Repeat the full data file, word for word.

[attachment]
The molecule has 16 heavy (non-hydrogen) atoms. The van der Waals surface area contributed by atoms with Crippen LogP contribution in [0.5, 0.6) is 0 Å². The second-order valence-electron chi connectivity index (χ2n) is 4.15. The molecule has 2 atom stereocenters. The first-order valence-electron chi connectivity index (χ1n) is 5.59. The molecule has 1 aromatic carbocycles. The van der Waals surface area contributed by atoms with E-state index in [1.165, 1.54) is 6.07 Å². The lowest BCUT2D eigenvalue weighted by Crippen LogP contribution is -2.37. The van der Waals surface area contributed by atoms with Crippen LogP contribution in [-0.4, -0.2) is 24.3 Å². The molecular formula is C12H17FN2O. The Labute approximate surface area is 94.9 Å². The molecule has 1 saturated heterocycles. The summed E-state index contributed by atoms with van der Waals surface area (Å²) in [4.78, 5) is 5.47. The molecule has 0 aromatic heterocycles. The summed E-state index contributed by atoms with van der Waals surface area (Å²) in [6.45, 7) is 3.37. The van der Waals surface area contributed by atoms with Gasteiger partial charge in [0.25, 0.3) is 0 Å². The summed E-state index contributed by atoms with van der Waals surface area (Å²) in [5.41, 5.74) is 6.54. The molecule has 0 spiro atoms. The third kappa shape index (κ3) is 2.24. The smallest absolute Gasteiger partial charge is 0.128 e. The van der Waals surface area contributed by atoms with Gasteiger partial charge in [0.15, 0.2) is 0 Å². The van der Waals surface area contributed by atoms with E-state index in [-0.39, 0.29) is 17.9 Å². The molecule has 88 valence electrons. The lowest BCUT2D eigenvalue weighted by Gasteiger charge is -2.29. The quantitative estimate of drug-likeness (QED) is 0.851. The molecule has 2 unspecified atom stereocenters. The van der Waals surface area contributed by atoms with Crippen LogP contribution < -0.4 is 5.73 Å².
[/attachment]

The molecule has 16 heavy (non-hydrogen) atoms. The van der Waals surface area contributed by atoms with Crippen LogP contribution in [0.5, 0.6) is 0 Å². The second-order valence-electron chi connectivity index (χ2n) is 4.15. The molecule has 2 atom stereocenters. The first-order valence-electron chi connectivity index (χ1n) is 5.59. The molecule has 1 aromatic carbocycles. The van der Waals surface area contributed by atoms with E-state index in [1.165, 1.54) is 6.07 Å². The lowest BCUT2D eigenvalue weighted by Crippen LogP contribution is -2.37. The van der Waals surface area contributed by atoms with Crippen LogP contribution in [-0.4, -0.2) is 24.3 Å². The molecular formula is C12H17FN2O. The Labute approximate surface area is 94.9 Å². The molecule has 1 saturated heterocycles. The summed E-state index contributed by atoms with van der Waals surface area (Å²) in [4.78, 5) is 5.47. The molecule has 0 aromatic heterocycles. The summed E-state index contributed by atoms with van der Waals surface area (Å²) in [6.45, 7) is 3.37. The van der Waals surface area contributed by atoms with Gasteiger partial charge in [0.25, 0.3) is 0 Å². The summed E-state index contributed by atoms with van der Waals surface area (Å²) in [5.41, 5.74) is 6.54. The molecule has 0 spiro atoms. The third kappa shape index (κ3) is 2.24. The smallest absolute Gasteiger partial charge is 0.128 e. The van der Waals surface area contributed by atoms with Gasteiger partial charge in [0.15, 0.2) is 0 Å². The van der Waals surface area contributed by atoms with E-state index in [-0.39, 0.29) is 17.9 Å². The molecule has 88 valence electrons. The lowest BCUT2D eigenvalue weighted by Gasteiger charge is -2.29. The quantitative estimate of drug-likeness (QED) is 0.851. The molecule has 2 unspecified atom stereocenters. The van der Waals surface area contributed by atoms with Crippen LogP contribution < -0.4 is 5.73 Å².